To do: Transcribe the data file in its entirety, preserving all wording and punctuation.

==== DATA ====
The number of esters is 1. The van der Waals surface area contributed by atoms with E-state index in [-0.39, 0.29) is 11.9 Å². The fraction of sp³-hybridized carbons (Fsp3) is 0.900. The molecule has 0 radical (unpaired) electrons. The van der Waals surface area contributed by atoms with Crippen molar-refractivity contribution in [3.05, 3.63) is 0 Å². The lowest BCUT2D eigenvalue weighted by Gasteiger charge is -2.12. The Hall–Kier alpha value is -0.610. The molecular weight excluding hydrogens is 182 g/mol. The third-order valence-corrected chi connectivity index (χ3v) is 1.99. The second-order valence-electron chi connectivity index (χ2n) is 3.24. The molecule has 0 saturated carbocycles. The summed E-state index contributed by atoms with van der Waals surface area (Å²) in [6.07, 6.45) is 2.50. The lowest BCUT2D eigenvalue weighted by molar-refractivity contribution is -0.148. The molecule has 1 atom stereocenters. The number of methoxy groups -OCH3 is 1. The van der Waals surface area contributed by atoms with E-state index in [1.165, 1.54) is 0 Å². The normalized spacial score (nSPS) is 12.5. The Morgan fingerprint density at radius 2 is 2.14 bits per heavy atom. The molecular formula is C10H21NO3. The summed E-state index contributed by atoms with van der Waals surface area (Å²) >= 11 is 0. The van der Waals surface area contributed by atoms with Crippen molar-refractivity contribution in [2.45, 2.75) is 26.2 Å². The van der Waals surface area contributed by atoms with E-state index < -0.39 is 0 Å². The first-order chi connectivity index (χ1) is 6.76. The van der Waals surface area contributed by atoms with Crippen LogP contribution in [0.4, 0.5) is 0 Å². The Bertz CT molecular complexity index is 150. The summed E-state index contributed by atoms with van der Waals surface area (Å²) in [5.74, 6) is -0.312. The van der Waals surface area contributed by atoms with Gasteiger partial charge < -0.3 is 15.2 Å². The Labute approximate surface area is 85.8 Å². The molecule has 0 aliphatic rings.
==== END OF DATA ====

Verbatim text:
The number of esters is 1. The van der Waals surface area contributed by atoms with E-state index in [-0.39, 0.29) is 11.9 Å². The fraction of sp³-hybridized carbons (Fsp3) is 0.900. The molecule has 0 radical (unpaired) electrons. The van der Waals surface area contributed by atoms with Crippen molar-refractivity contribution in [3.05, 3.63) is 0 Å². The lowest BCUT2D eigenvalue weighted by Gasteiger charge is -2.12. The Hall–Kier alpha value is -0.610. The molecular weight excluding hydrogens is 182 g/mol. The third-order valence-corrected chi connectivity index (χ3v) is 1.99. The second-order valence-electron chi connectivity index (χ2n) is 3.24. The molecule has 0 saturated carbocycles. The summed E-state index contributed by atoms with van der Waals surface area (Å²) in [6.07, 6.45) is 2.50. The lowest BCUT2D eigenvalue weighted by molar-refractivity contribution is -0.148. The molecule has 1 atom stereocenters. The number of methoxy groups -OCH3 is 1. The van der Waals surface area contributed by atoms with E-state index in [1.165, 1.54) is 0 Å². The normalized spacial score (nSPS) is 12.5. The Morgan fingerprint density at radius 2 is 2.14 bits per heavy atom. The molecular formula is C10H21NO3. The summed E-state index contributed by atoms with van der Waals surface area (Å²) >= 11 is 0. The van der Waals surface area contributed by atoms with Crippen molar-refractivity contribution in [2.45, 2.75) is 26.2 Å². The van der Waals surface area contributed by atoms with E-state index < -0.39 is 0 Å². The first-order chi connectivity index (χ1) is 6.76. The van der Waals surface area contributed by atoms with Crippen LogP contribution in [0.4, 0.5) is 0 Å². The Bertz CT molecular complexity index is 150. The summed E-state index contributed by atoms with van der Waals surface area (Å²) in [5.74, 6) is -0.312. The van der Waals surface area contributed by atoms with Gasteiger partial charge < -0.3 is 15.2 Å². The Labute approximate surface area is 85.8 Å². The molecule has 0 aliphatic rings.